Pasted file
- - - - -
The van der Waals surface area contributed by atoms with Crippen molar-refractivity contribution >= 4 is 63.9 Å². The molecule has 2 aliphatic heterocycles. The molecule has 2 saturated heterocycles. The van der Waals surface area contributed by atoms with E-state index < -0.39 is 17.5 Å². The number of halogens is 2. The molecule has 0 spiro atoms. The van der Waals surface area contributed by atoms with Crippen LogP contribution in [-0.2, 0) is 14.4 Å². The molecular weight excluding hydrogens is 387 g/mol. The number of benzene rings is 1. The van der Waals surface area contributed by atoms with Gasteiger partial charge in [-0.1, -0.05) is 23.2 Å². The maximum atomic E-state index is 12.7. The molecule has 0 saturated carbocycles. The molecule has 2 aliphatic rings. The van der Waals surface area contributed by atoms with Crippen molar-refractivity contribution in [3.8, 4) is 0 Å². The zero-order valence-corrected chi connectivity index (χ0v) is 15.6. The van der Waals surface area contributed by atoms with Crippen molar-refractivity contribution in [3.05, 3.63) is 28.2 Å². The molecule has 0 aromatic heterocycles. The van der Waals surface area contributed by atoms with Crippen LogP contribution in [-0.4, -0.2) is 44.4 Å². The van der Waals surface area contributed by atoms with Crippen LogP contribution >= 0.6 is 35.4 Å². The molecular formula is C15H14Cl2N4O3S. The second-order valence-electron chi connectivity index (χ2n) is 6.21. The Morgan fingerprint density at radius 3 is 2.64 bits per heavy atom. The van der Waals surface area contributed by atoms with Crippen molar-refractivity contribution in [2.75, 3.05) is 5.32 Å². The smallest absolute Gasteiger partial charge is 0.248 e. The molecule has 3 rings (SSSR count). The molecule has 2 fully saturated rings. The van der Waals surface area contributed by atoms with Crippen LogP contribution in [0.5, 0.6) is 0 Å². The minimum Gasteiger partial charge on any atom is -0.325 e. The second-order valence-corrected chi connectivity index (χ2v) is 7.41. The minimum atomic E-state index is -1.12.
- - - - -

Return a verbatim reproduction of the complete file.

The van der Waals surface area contributed by atoms with Crippen molar-refractivity contribution >= 4 is 63.9 Å². The molecule has 2 aliphatic heterocycles. The molecule has 2 saturated heterocycles. The van der Waals surface area contributed by atoms with E-state index < -0.39 is 17.5 Å². The number of halogens is 2. The molecule has 0 spiro atoms. The van der Waals surface area contributed by atoms with Crippen LogP contribution in [-0.2, 0) is 14.4 Å². The molecular weight excluding hydrogens is 387 g/mol. The number of benzene rings is 1. The van der Waals surface area contributed by atoms with Gasteiger partial charge in [-0.1, -0.05) is 23.2 Å². The maximum atomic E-state index is 12.7. The molecule has 0 saturated carbocycles. The molecule has 2 aliphatic rings. The van der Waals surface area contributed by atoms with Crippen molar-refractivity contribution in [3.8, 4) is 0 Å². The zero-order valence-corrected chi connectivity index (χ0v) is 15.6. The van der Waals surface area contributed by atoms with Crippen molar-refractivity contribution in [3.05, 3.63) is 28.2 Å². The molecule has 0 aromatic heterocycles. The van der Waals surface area contributed by atoms with Crippen LogP contribution in [-0.4, -0.2) is 44.4 Å². The van der Waals surface area contributed by atoms with Crippen LogP contribution >= 0.6 is 35.4 Å². The molecular formula is C15H14Cl2N4O3S. The second-order valence-electron chi connectivity index (χ2n) is 6.21. The Morgan fingerprint density at radius 3 is 2.64 bits per heavy atom. The van der Waals surface area contributed by atoms with Crippen molar-refractivity contribution in [2.75, 3.05) is 5.32 Å². The smallest absolute Gasteiger partial charge is 0.248 e. The molecule has 3 rings (SSSR count). The molecule has 2 fully saturated rings. The van der Waals surface area contributed by atoms with Crippen LogP contribution in [0.5, 0.6) is 0 Å². The minimum Gasteiger partial charge on any atom is -0.325 e. The second-order valence-corrected chi connectivity index (χ2v) is 7.41. The minimum atomic E-state index is -1.12.